If you wake up and see IPs you support routing to China, it’s going be a rough day.

If you wake up and see IPs you support routing to China, it’s going to be a rough day.  Today – was a rough day.

  • At 4:35AM EDT my network monitoring system alarmed that a clients site-to-site VPN connection was down between the clients office in NC, and our data center in Atlanta, GA.
  • At ~ 6:15AM EDT I woke up and saw the alarm.  I immediately begin testing / collecting data.  It quickly became obvious that this was a routing issue.  Connectivity between some networks (Road Runner and several others) to our clients data center IPs was broken.  Curiously – traffic from Road Runner / Time Warner Cable was routing out to a router in Los Angeles, CA then dying.
  • In order to open trouble tickets for a routing issue, you need trace routes.  So I collected several showing networks that worked and ones that did not – in both directions.  Then I opened tickets with Road Runner / Time Warner Cable (the clients ISP) and the data center (who provides us IPs as part of a BGP mix of bandwidth they maintain and optimize).
  • After some additional troubleshooting while waiting to hear back on my trouble tickets, I noticed that a new BGP advertisement which included our IPs was published at nearly the exact same time that the site-to-site VPN failed.  I’ve sanitized the screen shot to protect the innocent (my client) and the guilty (a Chinese ISP).  The red blocks contain IP details I’ve intentionally removed.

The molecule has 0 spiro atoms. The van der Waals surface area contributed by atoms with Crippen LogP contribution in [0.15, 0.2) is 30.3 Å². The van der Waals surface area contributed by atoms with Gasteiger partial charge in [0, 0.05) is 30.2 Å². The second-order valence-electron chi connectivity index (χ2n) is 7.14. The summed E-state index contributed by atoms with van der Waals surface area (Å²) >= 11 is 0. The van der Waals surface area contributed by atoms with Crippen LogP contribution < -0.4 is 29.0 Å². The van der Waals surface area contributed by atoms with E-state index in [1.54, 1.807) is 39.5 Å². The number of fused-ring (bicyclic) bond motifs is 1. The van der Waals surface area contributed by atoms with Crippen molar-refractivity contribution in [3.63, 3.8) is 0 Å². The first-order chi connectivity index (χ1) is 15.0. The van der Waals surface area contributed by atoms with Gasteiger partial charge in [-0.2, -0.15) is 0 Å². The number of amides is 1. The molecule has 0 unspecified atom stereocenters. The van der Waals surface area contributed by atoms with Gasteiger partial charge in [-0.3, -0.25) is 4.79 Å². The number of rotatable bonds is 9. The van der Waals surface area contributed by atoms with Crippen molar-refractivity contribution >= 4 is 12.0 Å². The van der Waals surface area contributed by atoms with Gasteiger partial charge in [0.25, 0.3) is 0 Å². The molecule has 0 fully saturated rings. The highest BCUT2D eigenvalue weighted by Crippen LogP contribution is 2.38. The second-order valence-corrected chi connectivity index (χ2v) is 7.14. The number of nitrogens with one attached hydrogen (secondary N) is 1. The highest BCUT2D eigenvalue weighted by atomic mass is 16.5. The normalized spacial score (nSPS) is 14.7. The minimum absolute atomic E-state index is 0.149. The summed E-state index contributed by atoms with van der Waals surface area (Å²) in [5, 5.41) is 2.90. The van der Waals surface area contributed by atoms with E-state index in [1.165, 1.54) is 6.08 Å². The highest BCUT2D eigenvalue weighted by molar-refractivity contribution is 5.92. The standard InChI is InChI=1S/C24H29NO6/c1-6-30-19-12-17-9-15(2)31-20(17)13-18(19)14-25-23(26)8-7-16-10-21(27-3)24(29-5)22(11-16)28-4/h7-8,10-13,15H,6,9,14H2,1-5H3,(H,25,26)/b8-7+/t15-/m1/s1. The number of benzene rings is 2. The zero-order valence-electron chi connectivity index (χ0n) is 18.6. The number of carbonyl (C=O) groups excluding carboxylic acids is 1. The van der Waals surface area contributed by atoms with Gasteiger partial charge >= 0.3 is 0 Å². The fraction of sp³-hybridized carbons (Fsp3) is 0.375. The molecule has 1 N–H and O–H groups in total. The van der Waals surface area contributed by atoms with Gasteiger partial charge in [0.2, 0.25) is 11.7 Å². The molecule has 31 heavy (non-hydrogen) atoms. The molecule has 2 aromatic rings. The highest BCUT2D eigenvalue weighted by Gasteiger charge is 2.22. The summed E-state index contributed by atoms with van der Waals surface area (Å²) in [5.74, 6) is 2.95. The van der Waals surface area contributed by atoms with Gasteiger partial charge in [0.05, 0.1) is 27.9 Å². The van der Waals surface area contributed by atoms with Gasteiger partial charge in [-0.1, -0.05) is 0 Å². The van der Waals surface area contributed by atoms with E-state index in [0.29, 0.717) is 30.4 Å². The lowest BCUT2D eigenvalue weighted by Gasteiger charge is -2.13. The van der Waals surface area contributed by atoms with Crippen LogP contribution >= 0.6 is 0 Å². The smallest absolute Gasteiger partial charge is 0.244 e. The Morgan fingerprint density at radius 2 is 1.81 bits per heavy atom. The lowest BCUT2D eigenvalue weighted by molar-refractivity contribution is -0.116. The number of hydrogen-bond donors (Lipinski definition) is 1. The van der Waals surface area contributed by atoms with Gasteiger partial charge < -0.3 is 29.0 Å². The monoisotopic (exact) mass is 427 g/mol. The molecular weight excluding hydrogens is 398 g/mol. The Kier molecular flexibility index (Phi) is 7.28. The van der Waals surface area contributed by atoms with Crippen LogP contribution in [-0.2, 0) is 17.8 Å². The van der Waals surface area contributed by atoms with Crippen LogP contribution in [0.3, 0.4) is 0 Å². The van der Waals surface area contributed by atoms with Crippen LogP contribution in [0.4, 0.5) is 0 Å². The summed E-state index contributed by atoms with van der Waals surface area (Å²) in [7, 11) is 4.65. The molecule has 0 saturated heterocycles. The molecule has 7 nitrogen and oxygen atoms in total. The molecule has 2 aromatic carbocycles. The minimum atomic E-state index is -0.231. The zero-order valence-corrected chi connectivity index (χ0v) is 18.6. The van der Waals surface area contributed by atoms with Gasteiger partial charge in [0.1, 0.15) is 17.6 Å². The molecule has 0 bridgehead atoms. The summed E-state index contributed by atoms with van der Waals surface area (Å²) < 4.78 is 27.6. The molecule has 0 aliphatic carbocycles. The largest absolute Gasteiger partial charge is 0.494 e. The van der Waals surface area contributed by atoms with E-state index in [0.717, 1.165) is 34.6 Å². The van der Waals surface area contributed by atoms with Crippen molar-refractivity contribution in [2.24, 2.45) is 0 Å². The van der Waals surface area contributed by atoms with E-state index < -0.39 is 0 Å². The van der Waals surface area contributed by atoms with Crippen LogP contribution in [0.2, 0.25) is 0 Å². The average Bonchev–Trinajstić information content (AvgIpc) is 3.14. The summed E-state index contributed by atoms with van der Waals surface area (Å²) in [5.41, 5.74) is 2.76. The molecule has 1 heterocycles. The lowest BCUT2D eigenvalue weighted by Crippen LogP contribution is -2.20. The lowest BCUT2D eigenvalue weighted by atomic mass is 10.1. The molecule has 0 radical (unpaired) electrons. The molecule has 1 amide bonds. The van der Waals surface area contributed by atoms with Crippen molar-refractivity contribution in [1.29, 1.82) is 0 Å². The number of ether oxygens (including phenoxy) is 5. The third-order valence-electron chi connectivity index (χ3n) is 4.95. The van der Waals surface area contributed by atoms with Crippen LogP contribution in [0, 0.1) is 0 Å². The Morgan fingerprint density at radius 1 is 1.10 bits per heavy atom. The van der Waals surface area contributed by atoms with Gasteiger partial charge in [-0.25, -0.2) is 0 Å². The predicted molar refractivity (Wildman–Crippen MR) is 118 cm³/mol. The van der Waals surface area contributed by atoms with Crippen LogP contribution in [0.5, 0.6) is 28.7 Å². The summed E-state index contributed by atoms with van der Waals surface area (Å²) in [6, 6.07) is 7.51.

bgp_update
  • After some troubleshooting we were able to determine that a Chinese ISP had published a bogus BGP advertisement. The Chinese ISP wrongly advertising the a /20 block of IPs (which included some of ours).  They actually own a /20 that was one character different from the block they advertised.  It appears they simply made a typo somewhere and caused all of this.
  • Our data center NOC team reached out to the Chinese ISP NOC to see if they could get them to remove this wrong advertisement.
  • At 10:25AM EDT our monitoring system recorded the site-to-site VPN coming back online.
  • When I arrived at the client site (where I was scheduled to be today anyway) – I tested and the bogus BGP advertisement had been removed.

So – what is the take away from this?  What can be learned?  Here are a few things – several of which I knew intellectually previously and I know at more of a gut level now.

  • False BGP advertisements can create a real mess.  I knew this previously – but it never impacted me as harshly as it did today.  Want to read more on how bad this can be – check out the BGPMON blog here: http://www.bgpmon.net/blog/.
  • It seems some ISPs filter or manage BGP more carefully than others.  For example – Level 3 never seemed to be effected by this bogus BGP update.  Time Warner / Road Runner apparently accepted it nearly immediately.  I’m no BGP guru at all – but wow improvement is needed here.
  • In the future before I open a routing issue ticket, I’ll take a look not only at trace routes, but also at BGP advertisements.  Huge thanks to Hurricane Electric for a great looking glass tool that ultimately helped me get to the bottom of this.

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